Financial wellness in the workplace

Workplace wellness is a booming business, especially at the corporate end of town. In Australia, property groups like Dexus and CBRE are embracing wellness initiatives to differentiate themselves in the office leasing space. Not only are they incorporating wellness principles into their building standards (WELL by Delos being one example), a friend of mine in asset management now tells me property companies are developing wellness platforms and portals for tenants, allowing building users to tap into a network of on-site yoga instructors, nutrition experts and chiropractors, as they seek to help their tenants create healthier and more productive workforces.

Of course, many of us know that wellness in the workplace extends beyond the purely physical. Along with mental health, financial wellness is an area that is now increasingly gaining the attention of employers. According to a study published by AMP last year, 1 in 4 Australian workers experiences financial stress, with a lack of confidence in their ability to make ends meet. Business owners and managers are under no illusion that this type of stress has an impact on workplace productivity.

50 percent of stressed workers site bad debt as the trigger for their sleepless nights while 35 percent are worried about saving for their retirement. The study also found 30 percent of females are more likely to experience financial stress, compared to 19 percent of males. In the US the numbers are similar, with a Bank of America report finding 75 percent of employees suffer from some degree of financial pain.

Last year I wrote a post for Daily Fintech detailing a number of companies operating at the edges of the financial wellness spectrum. Companies profiled at the time – PayActiv, SalaryFinance, Ziero Financial, Zebit and Kashable – mainly focused on salary advances.

More true wellness players are now emerging, such as TRUSTIVO, an online hub that allows employees to access a national network of financial professionals, educational tools, as well as other financial wellness support resources. But strong examples of technology led innovation are thin on the ground. It is clear that this is a wide-open space for innovation, supported by a business community that is increasingly receptive to ways to enhance their workplace offering. Sounds like a no-brainer, doesn’t it?

Ask yourself this – when was the last time your employer offered you a product or service that could have a meaningful, positive impact on your finances? If you work for a large corporate, you’re probably more likely to have had some exposure to something over the past year. But if you work for a small business, a retirement fund option when you signed on is probably where your employer’s involvement in your financial wellness started and stopped.

With cloud services now embedded in many emerging small businesses, delivering wellness options and platforms for employees on top of this is now viable. The idea of employers being active participants in reducing employee financial stress is where PFM needs to head. At the end of the day, salary is the primary source of cash flow for the vast majority of workers. So managing this monthly flow of funds in a responsible way benefits both the employee and the employer. There is no question it is a fine line to tread – not everyone will see value in being told how to spend their money. But for those that are lost at sea, it could be exactly what they need to truly start getting ahead.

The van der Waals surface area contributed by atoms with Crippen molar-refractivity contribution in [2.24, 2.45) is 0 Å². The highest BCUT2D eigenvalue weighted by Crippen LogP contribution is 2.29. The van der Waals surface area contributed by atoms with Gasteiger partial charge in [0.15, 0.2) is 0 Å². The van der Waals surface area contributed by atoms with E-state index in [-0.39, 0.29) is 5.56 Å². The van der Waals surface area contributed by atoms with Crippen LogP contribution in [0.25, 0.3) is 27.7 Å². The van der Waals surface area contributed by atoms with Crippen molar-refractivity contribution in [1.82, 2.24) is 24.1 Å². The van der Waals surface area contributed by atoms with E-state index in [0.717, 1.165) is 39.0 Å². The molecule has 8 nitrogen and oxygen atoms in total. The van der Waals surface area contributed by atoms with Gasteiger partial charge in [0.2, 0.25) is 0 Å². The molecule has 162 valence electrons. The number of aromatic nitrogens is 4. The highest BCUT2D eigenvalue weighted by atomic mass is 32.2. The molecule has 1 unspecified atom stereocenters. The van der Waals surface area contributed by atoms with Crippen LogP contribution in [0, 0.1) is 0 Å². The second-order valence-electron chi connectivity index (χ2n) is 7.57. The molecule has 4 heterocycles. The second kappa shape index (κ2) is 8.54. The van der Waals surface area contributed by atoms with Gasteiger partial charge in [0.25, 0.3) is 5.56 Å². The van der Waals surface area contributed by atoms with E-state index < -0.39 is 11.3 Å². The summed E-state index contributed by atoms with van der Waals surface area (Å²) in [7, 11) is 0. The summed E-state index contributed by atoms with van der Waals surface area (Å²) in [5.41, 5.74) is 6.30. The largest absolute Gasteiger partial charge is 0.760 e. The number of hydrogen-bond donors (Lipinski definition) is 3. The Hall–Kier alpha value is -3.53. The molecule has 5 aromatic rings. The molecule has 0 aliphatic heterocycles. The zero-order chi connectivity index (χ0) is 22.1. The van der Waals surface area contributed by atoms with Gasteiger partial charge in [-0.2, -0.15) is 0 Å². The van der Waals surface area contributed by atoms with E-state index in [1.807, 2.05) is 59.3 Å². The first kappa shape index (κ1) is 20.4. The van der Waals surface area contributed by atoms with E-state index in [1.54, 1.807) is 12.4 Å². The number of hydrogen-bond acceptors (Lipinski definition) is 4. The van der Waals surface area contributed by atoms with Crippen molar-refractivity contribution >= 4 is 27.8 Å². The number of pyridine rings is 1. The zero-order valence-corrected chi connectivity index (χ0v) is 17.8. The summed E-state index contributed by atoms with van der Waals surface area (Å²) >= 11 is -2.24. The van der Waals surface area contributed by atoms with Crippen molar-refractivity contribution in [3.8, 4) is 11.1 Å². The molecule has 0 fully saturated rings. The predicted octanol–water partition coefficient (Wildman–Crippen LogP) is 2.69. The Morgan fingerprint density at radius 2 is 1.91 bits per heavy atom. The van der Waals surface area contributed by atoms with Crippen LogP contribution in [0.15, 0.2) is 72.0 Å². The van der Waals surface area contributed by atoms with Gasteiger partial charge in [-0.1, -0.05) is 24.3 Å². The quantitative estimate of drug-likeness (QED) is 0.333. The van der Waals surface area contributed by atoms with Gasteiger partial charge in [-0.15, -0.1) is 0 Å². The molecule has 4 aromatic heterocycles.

Daily Fintech Advisers provides strategic consulting to organizations with business and investment interests in Fintech. Jessica Ellerm is a thought leader specializing in Small Business.

Time for the SEC to adopt an Open Research approach

As Bernard Lunn reiterated in yesterday’s post Blockchain needs to become technically boring, much like TCP/IP in depth knowledge has become for internet users.

In wealth management, ETF structures have become technically boring long time ago.

Nobody cares and often most users don’t understand the magic redemption/creation process. Most users don’t even know the instrumental role of Authorized Participants (APs) in the smooth functioning of ETF markets. For those wanting to know more around this topic, we outlined the main risks in Are ETFs Trackers that Fintech can turn into Trucks with No Brakes?

Naturally, the media highlights malfunctions in the ETF market during flash crashes. As robo-advisors have accelerated the growth of low-cost passive investing, mainly through ETFs, we have been following such events which showcase incidents of illiquidity and mispricing. Check last summer’s mis-communication debacle in The Betterment/Brexit incident – What the Fintech Genome community spotted.

At the same time, we don’t get excited anymore by the fact that we can invest in the Japanese stock market (and many other country trackers) while they are even asleep and from almost any location.

ETFs are boring!

Except for the recent disapproval by the SEC of the Bitcoin ETF filed by the Winklevoss Bitcoin ETF, $COIN. We covered the “boring” part of it (i.e. the amendments) last week Wedding announcements pending between Old & New Finance Tribes: Bitcoin in an ETF gown!

We need to revisit the topic after the rejection this weekend, to cover two areas:

1.    What did we learn about Bitcoin trading, during this event

2.    What did we learn about the state of capital markets, following this event.

Mid March Bitcoin trading

Lots of worthwhile observations from the market reaction to this event.

Bitcoin is trading as we speak, with a twelve hundred handle (in USD) which is not that far from where it was hovering before the decision. That shows that the bitcoin market continues to shrug off events (from 2 recent PBOC decisions, to the ETF rejection). Market capitalization is also more or less in line, having recovered from dips, to the $20bil area.